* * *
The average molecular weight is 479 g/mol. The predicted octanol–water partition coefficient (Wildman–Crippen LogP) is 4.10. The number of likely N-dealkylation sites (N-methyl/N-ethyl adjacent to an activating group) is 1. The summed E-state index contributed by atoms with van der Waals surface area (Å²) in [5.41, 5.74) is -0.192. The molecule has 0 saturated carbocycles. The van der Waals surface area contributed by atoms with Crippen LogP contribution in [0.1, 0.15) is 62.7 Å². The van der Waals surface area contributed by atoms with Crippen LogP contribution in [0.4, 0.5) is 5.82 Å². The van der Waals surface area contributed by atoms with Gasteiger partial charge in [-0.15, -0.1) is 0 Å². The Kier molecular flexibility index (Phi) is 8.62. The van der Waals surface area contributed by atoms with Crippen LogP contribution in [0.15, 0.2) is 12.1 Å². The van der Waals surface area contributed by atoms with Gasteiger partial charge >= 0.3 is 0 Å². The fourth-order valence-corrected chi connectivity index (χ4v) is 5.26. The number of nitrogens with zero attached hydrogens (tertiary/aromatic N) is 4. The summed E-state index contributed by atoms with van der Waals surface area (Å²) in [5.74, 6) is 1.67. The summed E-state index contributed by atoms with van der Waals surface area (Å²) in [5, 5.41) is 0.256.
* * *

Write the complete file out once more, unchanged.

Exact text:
The average molecular weight is 479 g/mol. The predicted octanol–water partition coefficient (Wildman–Crippen LogP) is 4.10. The number of likely N-dealkylation sites (N-methyl/N-ethyl adjacent to an activating group) is 1. The summed E-state index contributed by atoms with van der Waals surface area (Å²) in [5.41, 5.74) is -0.192. The molecule has 0 saturated carbocycles. The van der Waals surface area contributed by atoms with Crippen LogP contribution in [0.1, 0.15) is 62.7 Å². The van der Waals surface area contributed by atoms with Crippen LogP contribution in [0.4, 0.5) is 5.82 Å². The van der Waals surface area contributed by atoms with Gasteiger partial charge in [-0.15, -0.1) is 0 Å². The Kier molecular flexibility index (Phi) is 8.62. The van der Waals surface area contributed by atoms with Crippen LogP contribution in [0.15, 0.2) is 12.1 Å². The van der Waals surface area contributed by atoms with Gasteiger partial charge >= 0.3 is 0 Å². The fourth-order valence-corrected chi connectivity index (χ4v) is 5.26. The number of nitrogens with zero attached hydrogens (tertiary/aromatic N) is 4. The summed E-state index contributed by atoms with van der Waals surface area (Å²) in [5.74, 6) is 1.67. The summed E-state index contributed by atoms with van der Waals surface area (Å²) in [5, 5.41) is 0.256.